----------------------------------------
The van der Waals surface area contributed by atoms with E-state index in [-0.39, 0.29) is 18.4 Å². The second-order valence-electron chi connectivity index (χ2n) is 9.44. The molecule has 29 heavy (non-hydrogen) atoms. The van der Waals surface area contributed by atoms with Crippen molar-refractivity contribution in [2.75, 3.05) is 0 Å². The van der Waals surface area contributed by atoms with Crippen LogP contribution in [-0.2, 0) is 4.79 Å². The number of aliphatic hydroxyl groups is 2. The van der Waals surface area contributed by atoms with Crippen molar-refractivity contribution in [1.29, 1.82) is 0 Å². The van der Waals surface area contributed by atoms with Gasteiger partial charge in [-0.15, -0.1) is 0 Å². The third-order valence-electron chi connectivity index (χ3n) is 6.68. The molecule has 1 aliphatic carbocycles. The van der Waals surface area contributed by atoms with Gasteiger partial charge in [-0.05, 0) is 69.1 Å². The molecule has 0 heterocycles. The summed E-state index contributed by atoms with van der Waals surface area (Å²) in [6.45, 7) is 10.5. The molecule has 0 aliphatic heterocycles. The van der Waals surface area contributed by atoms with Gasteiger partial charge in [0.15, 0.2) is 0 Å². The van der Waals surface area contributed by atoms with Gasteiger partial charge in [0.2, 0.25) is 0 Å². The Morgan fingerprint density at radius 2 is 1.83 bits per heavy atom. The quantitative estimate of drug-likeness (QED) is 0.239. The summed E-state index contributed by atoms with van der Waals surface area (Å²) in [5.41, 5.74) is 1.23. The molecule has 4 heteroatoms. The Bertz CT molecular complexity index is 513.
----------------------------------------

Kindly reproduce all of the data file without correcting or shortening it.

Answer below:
The van der Waals surface area contributed by atoms with E-state index in [-0.39, 0.29) is 18.4 Å². The second-order valence-electron chi connectivity index (χ2n) is 9.44. The molecule has 29 heavy (non-hydrogen) atoms. The van der Waals surface area contributed by atoms with Crippen molar-refractivity contribution in [2.75, 3.05) is 0 Å². The van der Waals surface area contributed by atoms with Crippen LogP contribution in [-0.2, 0) is 4.79 Å². The number of aliphatic hydroxyl groups is 2. The van der Waals surface area contributed by atoms with Crippen molar-refractivity contribution in [1.29, 1.82) is 0 Å². The van der Waals surface area contributed by atoms with Gasteiger partial charge in [-0.15, -0.1) is 0 Å². The third-order valence-electron chi connectivity index (χ3n) is 6.68. The molecule has 1 aliphatic carbocycles. The van der Waals surface area contributed by atoms with Gasteiger partial charge in [-0.05, 0) is 69.1 Å². The molecule has 0 heterocycles. The summed E-state index contributed by atoms with van der Waals surface area (Å²) in [6.45, 7) is 10.5. The molecule has 0 aliphatic heterocycles. The van der Waals surface area contributed by atoms with Gasteiger partial charge in [0.15, 0.2) is 0 Å². The van der Waals surface area contributed by atoms with Gasteiger partial charge in [0.2, 0.25) is 0 Å². The Morgan fingerprint density at radius 2 is 1.83 bits per heavy atom. The quantitative estimate of drug-likeness (QED) is 0.239. The summed E-state index contributed by atoms with van der Waals surface area (Å²) in [5.41, 5.74) is 1.23. The molecule has 4 heteroatoms. The Bertz CT molecular complexity index is 513.